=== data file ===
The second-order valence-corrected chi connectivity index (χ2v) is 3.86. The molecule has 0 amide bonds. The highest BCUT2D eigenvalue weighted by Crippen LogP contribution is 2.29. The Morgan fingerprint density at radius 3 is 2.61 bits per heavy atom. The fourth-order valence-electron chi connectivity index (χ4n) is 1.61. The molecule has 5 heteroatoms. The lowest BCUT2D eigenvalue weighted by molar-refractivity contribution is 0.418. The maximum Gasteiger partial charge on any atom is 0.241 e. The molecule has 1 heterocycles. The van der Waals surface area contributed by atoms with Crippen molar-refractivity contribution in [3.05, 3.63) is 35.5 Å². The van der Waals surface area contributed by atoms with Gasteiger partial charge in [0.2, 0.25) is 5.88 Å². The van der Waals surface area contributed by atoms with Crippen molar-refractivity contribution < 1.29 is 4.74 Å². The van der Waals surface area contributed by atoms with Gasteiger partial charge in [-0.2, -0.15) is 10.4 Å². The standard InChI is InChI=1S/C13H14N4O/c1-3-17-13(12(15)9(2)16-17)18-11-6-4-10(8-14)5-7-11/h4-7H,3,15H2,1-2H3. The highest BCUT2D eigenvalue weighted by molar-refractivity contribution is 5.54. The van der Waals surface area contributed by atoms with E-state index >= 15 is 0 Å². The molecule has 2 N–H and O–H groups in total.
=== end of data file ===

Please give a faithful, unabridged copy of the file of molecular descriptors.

The second-order valence-corrected chi connectivity index (χ2v) is 3.86. The molecule has 0 amide bonds. The highest BCUT2D eigenvalue weighted by Crippen LogP contribution is 2.29. The Morgan fingerprint density at radius 3 is 2.61 bits per heavy atom. The fourth-order valence-electron chi connectivity index (χ4n) is 1.61. The molecule has 5 heteroatoms. The lowest BCUT2D eigenvalue weighted by molar-refractivity contribution is 0.418. The maximum Gasteiger partial charge on any atom is 0.241 e. The molecule has 1 heterocycles. The van der Waals surface area contributed by atoms with Crippen molar-refractivity contribution in [3.05, 3.63) is 35.5 Å². The van der Waals surface area contributed by atoms with Gasteiger partial charge in [0.2, 0.25) is 5.88 Å². The van der Waals surface area contributed by atoms with Crippen molar-refractivity contribution < 1.29 is 4.74 Å². The van der Waals surface area contributed by atoms with Gasteiger partial charge in [-0.2, -0.15) is 10.4 Å². The standard InChI is InChI=1S/C13H14N4O/c1-3-17-13(12(15)9(2)16-17)18-11-6-4-10(8-14)5-7-11/h4-7H,3,15H2,1-2H3. The highest BCUT2D eigenvalue weighted by molar-refractivity contribution is 5.54. The van der Waals surface area contributed by atoms with E-state index >= 15 is 0 Å². The molecule has 2 N–H and O–H groups in total.